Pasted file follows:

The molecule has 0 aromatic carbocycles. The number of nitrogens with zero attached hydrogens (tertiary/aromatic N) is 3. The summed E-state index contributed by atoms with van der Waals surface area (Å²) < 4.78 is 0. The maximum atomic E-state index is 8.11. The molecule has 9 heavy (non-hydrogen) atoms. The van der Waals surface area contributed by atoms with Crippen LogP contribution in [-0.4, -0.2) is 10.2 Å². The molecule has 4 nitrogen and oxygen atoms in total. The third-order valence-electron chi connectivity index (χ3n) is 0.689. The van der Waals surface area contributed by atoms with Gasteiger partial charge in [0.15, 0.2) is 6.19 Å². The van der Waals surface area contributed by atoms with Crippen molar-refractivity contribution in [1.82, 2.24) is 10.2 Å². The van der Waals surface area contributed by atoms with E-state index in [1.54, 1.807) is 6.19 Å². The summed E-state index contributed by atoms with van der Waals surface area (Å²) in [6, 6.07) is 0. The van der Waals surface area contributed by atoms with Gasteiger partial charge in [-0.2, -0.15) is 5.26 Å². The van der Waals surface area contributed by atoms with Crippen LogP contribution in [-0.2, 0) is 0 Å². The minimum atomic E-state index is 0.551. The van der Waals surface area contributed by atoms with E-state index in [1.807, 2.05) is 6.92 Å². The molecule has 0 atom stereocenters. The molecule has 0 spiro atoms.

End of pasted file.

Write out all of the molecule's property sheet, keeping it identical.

The molecule has 0 aromatic carbocycles. The number of nitrogens with zero attached hydrogens (tertiary/aromatic N) is 3. The summed E-state index contributed by atoms with van der Waals surface area (Å²) < 4.78 is 0. The maximum atomic E-state index is 8.11. The molecule has 9 heavy (non-hydrogen) atoms. The van der Waals surface area contributed by atoms with Crippen LogP contribution in [-0.4, -0.2) is 10.2 Å². The molecule has 4 nitrogen and oxygen atoms in total. The third-order valence-electron chi connectivity index (χ3n) is 0.689. The van der Waals surface area contributed by atoms with Gasteiger partial charge in [0.15, 0.2) is 6.19 Å². The van der Waals surface area contributed by atoms with Crippen molar-refractivity contribution in [1.82, 2.24) is 10.2 Å². The van der Waals surface area contributed by atoms with E-state index in [1.54, 1.807) is 6.19 Å². The summed E-state index contributed by atoms with van der Waals surface area (Å²) in [6, 6.07) is 0. The van der Waals surface area contributed by atoms with Gasteiger partial charge in [-0.2, -0.15) is 5.26 Å². The van der Waals surface area contributed by atoms with Crippen LogP contribution in [-0.2, 0) is 0 Å². The minimum atomic E-state index is 0.551. The van der Waals surface area contributed by atoms with E-state index in [1.807, 2.05) is 6.92 Å². The molecule has 0 atom stereocenters. The molecule has 0 spiro atoms.